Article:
Pavco’s convention centre and stadium deals fascinate me. People residing beyond BC’s lower mainland are probably more pissed-off than fascinated. The arrangements clearly demonstrate disaster potential when public and private enterprises work together and no one gives a damn about the public interest. Taxpayers are lumbered with colossal commitments, while insiders flip hidden ancillary benefits (value increases on contiguous lands, for example) and convert long term revenue streams for instant cash gains. That seems to be consistent among public/private partnerships approved by BC Liberals.
PavCo has been an unmitigated disaster, its officers spending money like highrollers hitting Las Vegas with black American Express Centurion Cards for which they’ll never have to account. The compulsive gamblers would be able to say what a wonderful time was had but no one will speak about value.
I can deduce the likely motivations of real estate speculators and developers when they climb into bed with politicians who are either corrupt or terminally stupid but I simply cannot understand why the corporate media pretends that nothing is amiss. The worst go beyond wilful blindness, allowing facts to be redrawn without even a hint of reluctance or unease. Consider the example here involving CKNW, a radio station that under Warren Barker, once set the standard for audio journalism in Canada.
Bill Good in recent weeks reminded listeners of the NDP’s “fast-ferry fisasco,” a project begun 17 years ago. Good was being protective of BC Liberals, trying to deflect criticism of a party that erroneously styles itself strong in “fiscal responsibility.” According to Liberals in 2006, the BC Place renovation (references below) would cost $2.5 million with the roof expected to “last another 15 or 20 years.” Two years later, the renewal tab had grown to $253 million, then, in the following year, to $365 million, later revised to $563 million. Bill Good apparently missed part of the price escalation. His Monday morning newscast on NW referred to the $240 million roof on BC Place.
Intentional misrepresentation or innocent error? You decide.
Here are a few extractions to recap media treatment of Pavco’s most recent work. As with the $400 million Canada Place and the $900 million Vancouver convention centre projects, the corporate media expresses almost no consternation over cost escalations. I exempt Bob Mackin from this criticism; his work stands out for consistent thoughtfulness.
Vaughn Palmer, Vancouver Sun, March 8, 2008:
It was May 2006, a committee room in the legislature buildings, and the Opposition was raising prophetic concerns about BC Place. Not to worry, the B.C. Liberals insisted. Though completed back in 1983, the stadium was good for another two decades.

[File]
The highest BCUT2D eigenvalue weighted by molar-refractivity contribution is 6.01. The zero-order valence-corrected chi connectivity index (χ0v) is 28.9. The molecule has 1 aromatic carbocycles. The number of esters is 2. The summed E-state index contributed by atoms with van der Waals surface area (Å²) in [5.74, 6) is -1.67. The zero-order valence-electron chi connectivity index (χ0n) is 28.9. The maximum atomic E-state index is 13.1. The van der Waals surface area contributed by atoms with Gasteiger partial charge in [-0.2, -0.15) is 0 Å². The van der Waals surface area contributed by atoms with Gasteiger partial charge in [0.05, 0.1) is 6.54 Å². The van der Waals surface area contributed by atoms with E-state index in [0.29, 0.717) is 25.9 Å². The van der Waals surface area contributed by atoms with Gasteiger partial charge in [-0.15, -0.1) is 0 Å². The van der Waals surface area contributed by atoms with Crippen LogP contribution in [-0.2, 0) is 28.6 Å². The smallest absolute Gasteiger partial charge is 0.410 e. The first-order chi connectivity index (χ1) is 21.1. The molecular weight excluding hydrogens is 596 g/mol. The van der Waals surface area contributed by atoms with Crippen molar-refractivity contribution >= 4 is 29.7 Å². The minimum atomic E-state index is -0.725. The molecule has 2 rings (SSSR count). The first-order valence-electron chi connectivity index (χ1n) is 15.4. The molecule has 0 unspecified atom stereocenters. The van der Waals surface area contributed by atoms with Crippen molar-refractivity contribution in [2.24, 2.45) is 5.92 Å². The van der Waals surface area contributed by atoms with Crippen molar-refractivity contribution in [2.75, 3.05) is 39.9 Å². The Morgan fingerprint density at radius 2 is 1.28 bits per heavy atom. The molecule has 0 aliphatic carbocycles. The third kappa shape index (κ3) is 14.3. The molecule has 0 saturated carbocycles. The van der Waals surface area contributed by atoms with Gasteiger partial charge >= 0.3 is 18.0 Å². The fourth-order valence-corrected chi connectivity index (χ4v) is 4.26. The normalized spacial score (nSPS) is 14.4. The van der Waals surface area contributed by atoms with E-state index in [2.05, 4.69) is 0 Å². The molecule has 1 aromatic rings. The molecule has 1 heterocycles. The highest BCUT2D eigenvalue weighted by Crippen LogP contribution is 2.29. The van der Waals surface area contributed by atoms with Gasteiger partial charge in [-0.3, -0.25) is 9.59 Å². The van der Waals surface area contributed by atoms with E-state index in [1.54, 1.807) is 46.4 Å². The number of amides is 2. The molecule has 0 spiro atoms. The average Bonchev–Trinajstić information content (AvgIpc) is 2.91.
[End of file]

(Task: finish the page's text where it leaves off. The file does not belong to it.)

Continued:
It is not anticipated that BC Place will need a significant capital infusion,” minister-for-the-Olympics Colin Hansen said. The government had budgeted a mere $2.5 million for the touch-up. The full amount to be covered out of the existing budget for the 2010 Winter Games.
With proper maintenance, [Liberal Minister Olga Ilich] insisted, “the roof is expected to last another 15 or 20 years.
…They [Gordon Campbell and David Podmore] appeared together at the May 2008 renovation announcement, touting a lightweight fabric, Germany-devised retractable system reinforced by heavy steel. It would be done after the Olympics, but they kept mum on the cost.
Behind the scenes, PavCo-hired experts estimated it would cost $253 million but be completed only two weeks before the Olympics’ Feb. 12, 2010 opening ceremony.
The all-in cost was finally disclosed at $365 million in January 2009 but ballooned to $563 million by October of that year. Podmore still insists it’s on-budget.
The full business case has been shrouded in cabinet secrecy and the expenditure never debated in the Legislature or put to voters, the ultimate financiers…
Bob Mackin, Vancouver Courier, Sept 27, 2011:
…The installation of roofing fabric at B.C. Place was originally scheduled to begin in February but was delayed until June.
The construction schedule was shuffled after the late installation of cables. Quebec-based steel contractor Structal blamed French cable subcontractor Freyssinet.
BC Place leaks to be sealed for reopening, CBC, Sept. 27, 2011:
The chairman of B.C. Pavilion Corporation [David Podmore] is promising the new roof on BC Place will be ready for the stadium reopening on Friday — and there won’t be any leaks.
Welcome to the new bc place, Minister of Jobs, Tourism and Innovation, Vancouver Sun, Oct. 1, 2011:
And as of this weekend BC Place is open again – on time, and on budget.
BC Place Stadium still struggling with leaky roof, Mike Hager, Vancouver Sun, Oct 10, 2011:
Stadium general manager Howard Crosley said a leak before the game sent eight workers onto the roof and several other leaks sprang up during the football contest.
Bill Good, CKNW News, 8:00 am news, Oct. 10, 2011:
Think of BC Place as an outdoor stadium and dress for the weather.
NW’s reporter Jordan Armstrong:
The $240 million retractable roof was closed but the rain still made it inside…
Charmaine de Silva, CKNW News, 8:30 am, Oct. 10, 2011:
Work on the $240 million retractable roof still isn’t finished yet at BC Place.